A US business’ close proximity to facilities or areas considered sensitive by  the US Government can raise concerns when the Committee on Foreign Investment in the United States (CFIUS) is evaluating the potential national security risks associated with a transaction. Indeed, close proximity concerns have been particularly relevant in CFIUS reviews involving Chinese investments in the United States. When it comes to close proximity, how close is too close? Is there always a concern when the US business is near a US military base? What are the lessons learned from past close proximity cases? This client alert discusses notable observations regarding close proximity concerns in CFIUS reviews, including key issues and red flags parties should be aware of when considering transactions.

Close proximity concerns raised by CFIUS have received wide media coverage in a number of high-profile transactions. The most publicized example was Chinese-owned Ralls Corporation’s acquisition of four Oregon wind-farm projects. CFIUS objected to the transaction, which ultimately led to extensive litigation between Ralls and the US Government and the President taking the rare step of ordering Ralls to divest the acquired assets. CFIUS’ concerns—raised by the US Navy—focused on the close proximity of the acquired assets to a US Navy training range. The Ralls litigation, which was ongoing since 2012, settled recently on undisclosed terms. The case underscores the potential ramifications of failing to effectively anticipate and address close proximity concerns. Furthermore, the litigation confirmed the President’s authority to block transactions that are deemed to present unresolved national-security concerns.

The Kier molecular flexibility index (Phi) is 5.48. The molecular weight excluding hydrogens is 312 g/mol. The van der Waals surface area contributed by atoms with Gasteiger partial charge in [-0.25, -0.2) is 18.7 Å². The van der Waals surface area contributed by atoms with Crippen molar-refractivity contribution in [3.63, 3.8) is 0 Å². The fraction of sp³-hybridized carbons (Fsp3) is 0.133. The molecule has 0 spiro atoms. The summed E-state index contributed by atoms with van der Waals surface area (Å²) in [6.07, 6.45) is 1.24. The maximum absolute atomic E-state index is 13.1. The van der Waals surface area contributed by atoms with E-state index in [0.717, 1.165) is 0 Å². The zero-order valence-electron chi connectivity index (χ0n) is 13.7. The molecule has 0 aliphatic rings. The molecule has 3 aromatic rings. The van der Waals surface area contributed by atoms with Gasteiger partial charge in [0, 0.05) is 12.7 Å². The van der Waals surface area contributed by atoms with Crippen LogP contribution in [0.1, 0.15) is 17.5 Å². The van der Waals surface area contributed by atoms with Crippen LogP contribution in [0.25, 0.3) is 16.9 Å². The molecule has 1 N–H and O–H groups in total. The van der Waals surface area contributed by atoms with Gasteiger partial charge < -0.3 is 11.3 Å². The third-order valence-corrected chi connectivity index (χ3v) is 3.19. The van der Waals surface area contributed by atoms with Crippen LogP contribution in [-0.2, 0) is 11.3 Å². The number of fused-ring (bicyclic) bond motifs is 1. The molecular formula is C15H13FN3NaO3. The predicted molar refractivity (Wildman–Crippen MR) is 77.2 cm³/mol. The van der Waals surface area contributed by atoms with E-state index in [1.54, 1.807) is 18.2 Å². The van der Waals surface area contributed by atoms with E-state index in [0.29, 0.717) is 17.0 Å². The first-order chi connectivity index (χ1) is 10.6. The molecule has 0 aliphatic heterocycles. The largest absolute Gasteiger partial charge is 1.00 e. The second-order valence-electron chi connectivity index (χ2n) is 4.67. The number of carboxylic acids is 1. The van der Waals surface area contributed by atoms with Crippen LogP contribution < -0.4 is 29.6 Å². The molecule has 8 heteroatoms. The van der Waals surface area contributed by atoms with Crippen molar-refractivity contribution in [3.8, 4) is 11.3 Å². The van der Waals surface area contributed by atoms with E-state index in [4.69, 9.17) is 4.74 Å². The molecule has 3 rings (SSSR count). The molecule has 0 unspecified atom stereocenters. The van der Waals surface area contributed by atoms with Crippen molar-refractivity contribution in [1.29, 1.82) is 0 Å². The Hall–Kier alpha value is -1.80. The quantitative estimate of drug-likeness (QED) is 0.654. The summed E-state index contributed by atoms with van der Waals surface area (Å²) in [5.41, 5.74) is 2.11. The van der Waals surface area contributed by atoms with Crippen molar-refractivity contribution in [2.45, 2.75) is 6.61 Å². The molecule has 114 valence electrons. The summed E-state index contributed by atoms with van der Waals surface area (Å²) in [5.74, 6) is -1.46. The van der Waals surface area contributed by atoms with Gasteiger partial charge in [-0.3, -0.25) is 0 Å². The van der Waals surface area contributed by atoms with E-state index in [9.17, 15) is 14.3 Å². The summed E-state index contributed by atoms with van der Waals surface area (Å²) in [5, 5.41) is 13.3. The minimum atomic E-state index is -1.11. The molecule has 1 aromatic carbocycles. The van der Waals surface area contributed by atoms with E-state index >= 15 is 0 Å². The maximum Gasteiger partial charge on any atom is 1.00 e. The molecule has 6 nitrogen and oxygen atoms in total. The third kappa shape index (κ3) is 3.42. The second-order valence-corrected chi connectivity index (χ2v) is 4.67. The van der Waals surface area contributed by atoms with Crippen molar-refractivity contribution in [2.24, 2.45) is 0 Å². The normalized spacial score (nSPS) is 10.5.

As the scope of CFIUS reviews evolves to address changing concerns, close proximity issues remain a fundamental component. Of note, in late September, President Obama met with Chinese President Xi Jinping. Following the visit, they released parallel statements addressing national security reviews of foreign direct investment, affirming that both countries “commit to limit the scope of their respective national security reviews of foreign investments (for the United States, the CFIUS process) solely to issues that constitute national security concerns, and not to generalize the scope of such reviews to include other broader public interest or economic issues.” While the practical implementation of this mandate remains to be seen, in particular with respect to information technology in the commercial sector, there is little doubt that close proximity concerns squarely fall within the ambit of “issues that constitute national security concerns.” Thus, close proximity remains a key issue for foreign investors to consider in deal planning.

Based on our experience representing clients in numerous CFIUS reviews as well as our observations on publicly reported transactions, we have noted the following key trends in cases that have involved close proximity concerns: